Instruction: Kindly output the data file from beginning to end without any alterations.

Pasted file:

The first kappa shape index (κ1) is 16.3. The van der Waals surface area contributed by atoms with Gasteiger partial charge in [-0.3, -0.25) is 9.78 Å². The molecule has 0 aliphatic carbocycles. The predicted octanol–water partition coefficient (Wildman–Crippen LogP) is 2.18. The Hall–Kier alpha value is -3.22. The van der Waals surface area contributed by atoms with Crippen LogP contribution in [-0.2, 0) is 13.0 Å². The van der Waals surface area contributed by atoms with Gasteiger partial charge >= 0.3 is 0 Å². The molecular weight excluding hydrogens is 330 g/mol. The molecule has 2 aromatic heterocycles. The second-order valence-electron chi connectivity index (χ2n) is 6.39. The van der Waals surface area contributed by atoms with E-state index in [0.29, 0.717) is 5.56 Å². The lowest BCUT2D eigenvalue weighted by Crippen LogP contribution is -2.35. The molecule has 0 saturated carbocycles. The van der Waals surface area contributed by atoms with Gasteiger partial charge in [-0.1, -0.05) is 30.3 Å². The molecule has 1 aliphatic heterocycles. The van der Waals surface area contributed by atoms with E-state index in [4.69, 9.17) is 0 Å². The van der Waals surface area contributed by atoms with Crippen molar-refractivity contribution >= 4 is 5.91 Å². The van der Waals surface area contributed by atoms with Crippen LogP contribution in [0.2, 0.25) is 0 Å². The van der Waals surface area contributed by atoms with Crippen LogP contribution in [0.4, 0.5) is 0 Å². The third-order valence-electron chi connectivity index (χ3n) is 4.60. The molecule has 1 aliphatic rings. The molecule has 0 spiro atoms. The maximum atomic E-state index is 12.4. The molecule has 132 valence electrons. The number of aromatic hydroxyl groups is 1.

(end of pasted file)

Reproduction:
The first kappa shape index (κ1) is 16.3. The van der Waals surface area contributed by atoms with Gasteiger partial charge in [-0.3, -0.25) is 9.78 Å². The molecule has 0 aliphatic carbocycles. The predicted octanol–water partition coefficient (Wildman–Crippen LogP) is 2.18. The Hall–Kier alpha value is -3.22. The van der Waals surface area contributed by atoms with Crippen LogP contribution in [-0.2, 0) is 13.0 Å². The van der Waals surface area contributed by atoms with Gasteiger partial charge >= 0.3 is 0 Å². The molecular weight excluding hydrogens is 330 g/mol. The molecule has 2 aromatic heterocycles. The second-order valence-electron chi connectivity index (χ2n) is 6.39. The van der Waals surface area contributed by atoms with E-state index in [0.29, 0.717) is 5.56 Å². The lowest BCUT2D eigenvalue weighted by Crippen LogP contribution is -2.35. The molecule has 0 saturated carbocycles. The van der Waals surface area contributed by atoms with Gasteiger partial charge in [-0.1, -0.05) is 30.3 Å². The molecule has 1 aliphatic heterocycles. The van der Waals surface area contributed by atoms with E-state index in [4.69, 9.17) is 0 Å². The van der Waals surface area contributed by atoms with Crippen molar-refractivity contribution >= 4 is 5.91 Å². The van der Waals surface area contributed by atoms with Crippen LogP contribution in [0.2, 0.25) is 0 Å². The van der Waals surface area contributed by atoms with Crippen LogP contribution in [0.4, 0.5) is 0 Å². The third-order valence-electron chi connectivity index (χ3n) is 4.60. The molecule has 1 aliphatic rings. The molecule has 0 spiro atoms. The maximum atomic E-state index is 12.4. The molecule has 132 valence electrons. The number of aromatic hydroxyl groups is 1.